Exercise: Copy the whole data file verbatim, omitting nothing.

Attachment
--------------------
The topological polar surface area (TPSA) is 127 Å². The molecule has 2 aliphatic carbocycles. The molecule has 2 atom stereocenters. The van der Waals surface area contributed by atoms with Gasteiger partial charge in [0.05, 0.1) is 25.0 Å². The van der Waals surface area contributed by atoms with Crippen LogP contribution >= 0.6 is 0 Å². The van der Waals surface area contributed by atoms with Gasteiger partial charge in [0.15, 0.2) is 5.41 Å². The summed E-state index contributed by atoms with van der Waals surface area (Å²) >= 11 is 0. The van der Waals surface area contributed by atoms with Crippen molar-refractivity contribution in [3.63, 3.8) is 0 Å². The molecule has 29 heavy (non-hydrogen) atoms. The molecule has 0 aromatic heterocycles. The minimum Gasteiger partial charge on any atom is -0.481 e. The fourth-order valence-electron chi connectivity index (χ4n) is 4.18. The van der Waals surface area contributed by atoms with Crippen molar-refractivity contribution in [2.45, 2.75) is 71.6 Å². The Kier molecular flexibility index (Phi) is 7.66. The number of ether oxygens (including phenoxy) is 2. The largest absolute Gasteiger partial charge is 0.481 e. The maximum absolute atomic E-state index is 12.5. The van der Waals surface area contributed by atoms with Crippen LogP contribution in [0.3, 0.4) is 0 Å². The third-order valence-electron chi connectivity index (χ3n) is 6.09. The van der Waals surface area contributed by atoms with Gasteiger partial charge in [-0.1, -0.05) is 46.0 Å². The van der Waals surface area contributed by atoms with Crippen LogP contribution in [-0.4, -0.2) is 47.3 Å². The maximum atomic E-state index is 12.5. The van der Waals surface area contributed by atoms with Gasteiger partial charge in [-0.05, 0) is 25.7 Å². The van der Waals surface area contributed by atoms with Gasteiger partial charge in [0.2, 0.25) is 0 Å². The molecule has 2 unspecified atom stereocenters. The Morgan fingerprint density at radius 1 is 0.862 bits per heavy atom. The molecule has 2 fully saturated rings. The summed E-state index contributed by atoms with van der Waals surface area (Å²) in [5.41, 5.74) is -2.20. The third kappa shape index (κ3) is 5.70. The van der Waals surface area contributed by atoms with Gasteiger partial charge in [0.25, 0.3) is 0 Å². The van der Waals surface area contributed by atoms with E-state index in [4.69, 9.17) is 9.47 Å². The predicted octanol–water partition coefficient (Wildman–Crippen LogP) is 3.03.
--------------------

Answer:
The topological polar surface area (TPSA) is 127 Å². The molecule has 2 aliphatic carbocycles. The molecule has 2 atom stereocenters. The van der Waals surface area contributed by atoms with Gasteiger partial charge in [0.05, 0.1) is 25.0 Å². The van der Waals surface area contributed by atoms with Crippen LogP contribution >= 0.6 is 0 Å². The van der Waals surface area contributed by atoms with Gasteiger partial charge in [0.15, 0.2) is 5.41 Å². The summed E-state index contributed by atoms with van der Waals surface area (Å²) >= 11 is 0. The van der Waals surface area contributed by atoms with Crippen molar-refractivity contribution in [3.63, 3.8) is 0 Å². The molecule has 29 heavy (non-hydrogen) atoms. The molecule has 0 aromatic heterocycles. The minimum Gasteiger partial charge on any atom is -0.481 e. The fourth-order valence-electron chi connectivity index (χ4n) is 4.18. The van der Waals surface area contributed by atoms with Crippen molar-refractivity contribution in [2.45, 2.75) is 71.6 Å². The Kier molecular flexibility index (Phi) is 7.66. The number of ether oxygens (including phenoxy) is 2. The largest absolute Gasteiger partial charge is 0.481 e. The maximum absolute atomic E-state index is 12.5. The van der Waals surface area contributed by atoms with Crippen LogP contribution in [0.3, 0.4) is 0 Å². The third-order valence-electron chi connectivity index (χ3n) is 6.09. The van der Waals surface area contributed by atoms with Gasteiger partial charge in [-0.1, -0.05) is 46.0 Å². The van der Waals surface area contributed by atoms with Crippen LogP contribution in [-0.4, -0.2) is 47.3 Å². The maximum atomic E-state index is 12.5. The van der Waals surface area contributed by atoms with Gasteiger partial charge in [-0.05, 0) is 25.7 Å². The van der Waals surface area contributed by atoms with Gasteiger partial charge in [0.2, 0.25) is 0 Å². The molecule has 2 unspecified atom stereocenters. The Morgan fingerprint density at radius 1 is 0.862 bits per heavy atom. The molecule has 2 fully saturated rings. The summed E-state index contributed by atoms with van der Waals surface area (Å²) in [5.41, 5.74) is -2.20. The third kappa shape index (κ3) is 5.70. The van der Waals surface area contributed by atoms with Gasteiger partial charge in [0.25, 0.3) is 0 Å². The van der Waals surface area contributed by atoms with E-state index in [4.69, 9.17) is 9.47 Å². The predicted octanol–water partition coefficient (Wildman–Crippen LogP) is 3.03.